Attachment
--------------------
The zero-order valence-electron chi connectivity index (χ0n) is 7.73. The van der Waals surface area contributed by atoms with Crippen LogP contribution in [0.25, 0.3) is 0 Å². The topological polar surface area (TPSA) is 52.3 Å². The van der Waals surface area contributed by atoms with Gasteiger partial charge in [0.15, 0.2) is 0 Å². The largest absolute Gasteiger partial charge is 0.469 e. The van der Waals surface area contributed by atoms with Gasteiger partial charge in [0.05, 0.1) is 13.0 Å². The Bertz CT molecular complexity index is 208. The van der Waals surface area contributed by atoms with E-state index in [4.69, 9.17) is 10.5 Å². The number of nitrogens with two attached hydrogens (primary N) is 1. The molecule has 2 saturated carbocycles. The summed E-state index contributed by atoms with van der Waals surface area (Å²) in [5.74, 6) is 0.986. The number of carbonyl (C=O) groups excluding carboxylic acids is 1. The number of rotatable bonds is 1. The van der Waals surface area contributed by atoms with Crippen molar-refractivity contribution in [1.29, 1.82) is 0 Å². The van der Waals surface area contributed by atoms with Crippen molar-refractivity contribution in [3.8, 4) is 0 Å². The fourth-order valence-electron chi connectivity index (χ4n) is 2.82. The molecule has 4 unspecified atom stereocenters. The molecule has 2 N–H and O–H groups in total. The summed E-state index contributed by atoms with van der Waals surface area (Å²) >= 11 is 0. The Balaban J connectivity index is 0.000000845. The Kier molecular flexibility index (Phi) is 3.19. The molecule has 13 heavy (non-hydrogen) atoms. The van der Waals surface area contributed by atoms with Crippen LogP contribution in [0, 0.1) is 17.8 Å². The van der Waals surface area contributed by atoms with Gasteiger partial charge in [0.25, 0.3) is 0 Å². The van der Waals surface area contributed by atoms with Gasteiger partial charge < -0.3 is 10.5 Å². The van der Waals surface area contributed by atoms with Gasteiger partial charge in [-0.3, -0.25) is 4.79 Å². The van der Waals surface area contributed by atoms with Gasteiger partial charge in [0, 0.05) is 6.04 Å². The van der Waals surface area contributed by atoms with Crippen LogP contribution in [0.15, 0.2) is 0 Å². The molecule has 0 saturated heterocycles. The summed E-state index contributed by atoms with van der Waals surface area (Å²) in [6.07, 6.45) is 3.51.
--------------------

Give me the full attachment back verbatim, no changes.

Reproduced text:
The zero-order valence-electron chi connectivity index (χ0n) is 7.73. The van der Waals surface area contributed by atoms with Crippen LogP contribution in [0.25, 0.3) is 0 Å². The topological polar surface area (TPSA) is 52.3 Å². The van der Waals surface area contributed by atoms with Gasteiger partial charge in [0.15, 0.2) is 0 Å². The largest absolute Gasteiger partial charge is 0.469 e. The van der Waals surface area contributed by atoms with Gasteiger partial charge in [0.05, 0.1) is 13.0 Å². The Bertz CT molecular complexity index is 208. The van der Waals surface area contributed by atoms with E-state index in [4.69, 9.17) is 10.5 Å². The number of nitrogens with two attached hydrogens (primary N) is 1. The molecule has 2 saturated carbocycles. The summed E-state index contributed by atoms with van der Waals surface area (Å²) in [5.74, 6) is 0.986. The number of carbonyl (C=O) groups excluding carboxylic acids is 1. The number of rotatable bonds is 1. The van der Waals surface area contributed by atoms with Crippen molar-refractivity contribution in [1.29, 1.82) is 0 Å². The van der Waals surface area contributed by atoms with Crippen molar-refractivity contribution in [3.8, 4) is 0 Å². The fourth-order valence-electron chi connectivity index (χ4n) is 2.82. The molecule has 4 unspecified atom stereocenters. The molecule has 2 N–H and O–H groups in total. The summed E-state index contributed by atoms with van der Waals surface area (Å²) >= 11 is 0. The Balaban J connectivity index is 0.000000845. The Kier molecular flexibility index (Phi) is 3.19. The molecule has 13 heavy (non-hydrogen) atoms. The van der Waals surface area contributed by atoms with Crippen LogP contribution in [0, 0.1) is 17.8 Å². The van der Waals surface area contributed by atoms with Gasteiger partial charge in [0.25, 0.3) is 0 Å². The van der Waals surface area contributed by atoms with Gasteiger partial charge < -0.3 is 10.5 Å². The van der Waals surface area contributed by atoms with Gasteiger partial charge in [-0.3, -0.25) is 4.79 Å². The van der Waals surface area contributed by atoms with Gasteiger partial charge in [0, 0.05) is 6.04 Å². The van der Waals surface area contributed by atoms with Crippen LogP contribution in [0.15, 0.2) is 0 Å². The molecule has 0 saturated heterocycles. The summed E-state index contributed by atoms with van der Waals surface area (Å²) in [6.07, 6.45) is 3.51.